Is Indian Democracy facing a threat?

Written by Vipin Sabu


In the last two years, India has seen a dramatic drop in Global democratic rankings. The V- Dem Institute’s Democracy Report 2022 ranked India 93rd out of 179 countries in the Liberal Democracy Index, classifying India as an “electoral autocracy.”

Whereas the 2021 Democracy Index published by the Economist Intelligence Unit (EIU) classified India as a ‘flawed democracy’ with a score of 6.91, an increase over India’s score of 6.61 on the Democracy Index 2020, but ranked 46 out of 167 countries, trailing behind countries such as South Africa, Botswana, and the Czech Republic.

But how credible are these rankings? It is difficult to evaluate because  a democratic system of governance has many administrative and political aspects that could vary from one country to the other. As a result, understanding the parameters used by the aforementioned studies is critical to fully comprehend the significance of these rankings.

International organizations and institutions like Varieties of Democracies (V- Dem) and Economist Intelligence Unit have been assessing the democratic status of countries around the world for several years now. These indices are meant to help understand global political trends and to serve as a mirror for countries to assess their democratic performance.

V-Dem has been producing the largest global dataset on democracy with over 30 million data points for 202 countries from 1789 to 2021. Involving over 3,700 scholars and other country experts, V-Dem measures hundreds of different attributes of democracy. It enables new ways to study the nature, causes and consequences of democracy embracing its multiple meanings.

The report uses a Liberal Democratic Index to classify countries into four regimes: Liberal Democracy, Electoral Democracy, Electoral Autocracy, and Closed Autocracy.

The Liberal Democratic Index broadly uses indicators like electoral freedom, freedom of expression, equality before the law, and judicial and legislative constraints on the executive body to understand the democratic status of the country. 

The EIU’s Democracy Index provides a snapshot of global democracy for 165 countries. The Democracy Index is calculated by taking five major parameters into account: Electoral process and pluralism, civil liberties, the functioning of government, political participation and political culture.

These index values are used to place countries within one of four types of regimes: Full Democracies, Flawed Democracies, Hybrid regimes and Authoritarian regimes. 

The EIU report shows that while India performed relatively well in the electoral process, government functioning and political participation, it performed poorly in political culture and civil liberties.

The report wrote, “the (Indian) government’s failure to crack down on the persecution of religious and other minorities by Hindu nationalists continues to weigh on India’s democracy score, which has declined significantly in recent years.”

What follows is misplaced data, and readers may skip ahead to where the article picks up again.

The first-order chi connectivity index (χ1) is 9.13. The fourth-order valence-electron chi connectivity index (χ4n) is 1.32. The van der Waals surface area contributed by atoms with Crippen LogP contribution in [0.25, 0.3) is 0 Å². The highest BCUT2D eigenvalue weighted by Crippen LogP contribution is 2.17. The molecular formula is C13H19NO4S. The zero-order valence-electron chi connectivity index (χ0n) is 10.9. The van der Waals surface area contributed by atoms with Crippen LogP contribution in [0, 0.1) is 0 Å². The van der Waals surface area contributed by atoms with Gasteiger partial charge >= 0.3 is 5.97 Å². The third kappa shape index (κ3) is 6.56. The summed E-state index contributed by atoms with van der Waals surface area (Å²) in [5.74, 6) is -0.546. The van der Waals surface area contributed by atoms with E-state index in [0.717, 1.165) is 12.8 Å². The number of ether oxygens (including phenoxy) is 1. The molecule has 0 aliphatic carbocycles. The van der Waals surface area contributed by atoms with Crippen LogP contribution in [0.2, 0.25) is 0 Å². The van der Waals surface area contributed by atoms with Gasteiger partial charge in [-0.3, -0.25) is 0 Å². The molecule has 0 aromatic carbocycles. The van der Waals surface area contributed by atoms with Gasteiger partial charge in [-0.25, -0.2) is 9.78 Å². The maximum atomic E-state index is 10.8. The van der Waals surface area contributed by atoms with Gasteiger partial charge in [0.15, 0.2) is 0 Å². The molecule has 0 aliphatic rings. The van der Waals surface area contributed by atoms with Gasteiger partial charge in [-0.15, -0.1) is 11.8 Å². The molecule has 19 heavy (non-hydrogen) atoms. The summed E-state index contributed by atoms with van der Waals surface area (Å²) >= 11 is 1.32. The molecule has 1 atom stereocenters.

The V-Dem report on the other hand mentions that “….. Anti-pluralist parties (BJP in India) and their leaders lack the commitment to the democratic process, disrespect fundamental minority rights, encourage demonization of political opponents, and accept political violence. These ruling parties tend to be nationalist-reactionary and have used government power to push forward autocratic agendas”.

The Government’s alleged mismanagement of Covid 19 and the Migrant Crisis have contributed to the slide in the index. Further, the farm law protests, increasing communal polarization, the introduction of the new IT bill which has been criticized as a law undermining the privacy of individuals and the Citizen (Amendment) Act, 2019  have all been pointed out as being detrimental to civil liberties and freedom of expression. 

Both the reports have emphasized the role of the Covid 19 pandemic in compounding pre-existing negative trends of repressing civil societies and governments resorting to autocratic tactics as a response to the pandemic. The overall global trend for the years 2021 and 2022 is a cause for concern as the number of countries with increasing Toxic Polarisations and threatening freedom of expression has increased considerably from 5 countries in 2011 to 32 in 2021.

The continuous decline of India’s position in Global Democratic Indices could be a cause for concern in the coming future for all the reasons mentioned above. But, India, as it is today, is a Democratic country which holds free and fair elections. The ultimate mandate of who comes to power is dictated by the choice of the people; given that India has the world’s largest population of youths, the onus of changing the status quo also lies with the nation’s youth. Hence, the Participation of Youth in politics will be a crucial element in building a healthier democracy.

Reference :

1. Democracy Index 2021: The China Challenge, Economist Intelligence Unit 

Link:https://pages.eiu.com/rs/753-RIQ-438/images/eiu-democracy-index-2021.pdf?mkt_tok=NzUzLVJJUS00MzgAAAGC8w1LVM_MFiGRiVTuG6mMnWEtdXySqlqwlu0B-32mVk8D6MP1gRwGT_OElF6_jx3iBG6vLXlGsnE7AF_6iznOxRYWWo60kc8U8lXLOVZ0EB9Upg

2. Democracy Report 2022:Autocratization changing nature? , V-dem Institute

Link:  https://v-dem.net/media/publications/dr_2022.pdf

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